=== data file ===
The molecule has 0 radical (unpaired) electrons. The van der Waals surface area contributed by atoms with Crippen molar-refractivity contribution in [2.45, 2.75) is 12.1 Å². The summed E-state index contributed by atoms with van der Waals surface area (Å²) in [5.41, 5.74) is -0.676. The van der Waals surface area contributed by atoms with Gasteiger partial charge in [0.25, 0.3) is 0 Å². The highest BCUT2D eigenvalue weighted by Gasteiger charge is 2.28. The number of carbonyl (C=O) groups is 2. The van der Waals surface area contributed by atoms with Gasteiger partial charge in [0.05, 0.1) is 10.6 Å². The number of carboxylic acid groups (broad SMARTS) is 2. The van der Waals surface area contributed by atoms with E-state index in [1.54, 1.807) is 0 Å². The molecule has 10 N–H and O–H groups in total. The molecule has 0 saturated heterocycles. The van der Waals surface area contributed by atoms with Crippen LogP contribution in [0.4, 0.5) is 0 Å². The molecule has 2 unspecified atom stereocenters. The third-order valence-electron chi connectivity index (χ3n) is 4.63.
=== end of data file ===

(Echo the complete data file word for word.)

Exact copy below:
The molecule has 0 radical (unpaired) electrons. The van der Waals surface area contributed by atoms with Crippen molar-refractivity contribution in [2.45, 2.75) is 12.1 Å². The summed E-state index contributed by atoms with van der Waals surface area (Å²) in [5.41, 5.74) is -0.676. The van der Waals surface area contributed by atoms with Gasteiger partial charge in [0.25, 0.3) is 0 Å². The highest BCUT2D eigenvalue weighted by Gasteiger charge is 2.28. The number of carbonyl (C=O) groups is 2. The van der Waals surface area contributed by atoms with Gasteiger partial charge in [0.05, 0.1) is 10.6 Å². The number of carboxylic acid groups (broad SMARTS) is 2. The van der Waals surface area contributed by atoms with E-state index in [1.54, 1.807) is 0 Å². The molecule has 10 N–H and O–H groups in total. The molecule has 0 saturated heterocycles. The van der Waals surface area contributed by atoms with Crippen LogP contribution in [0.4, 0.5) is 0 Å². The molecule has 2 unspecified atom stereocenters. The third-order valence-electron chi connectivity index (χ3n) is 4.63.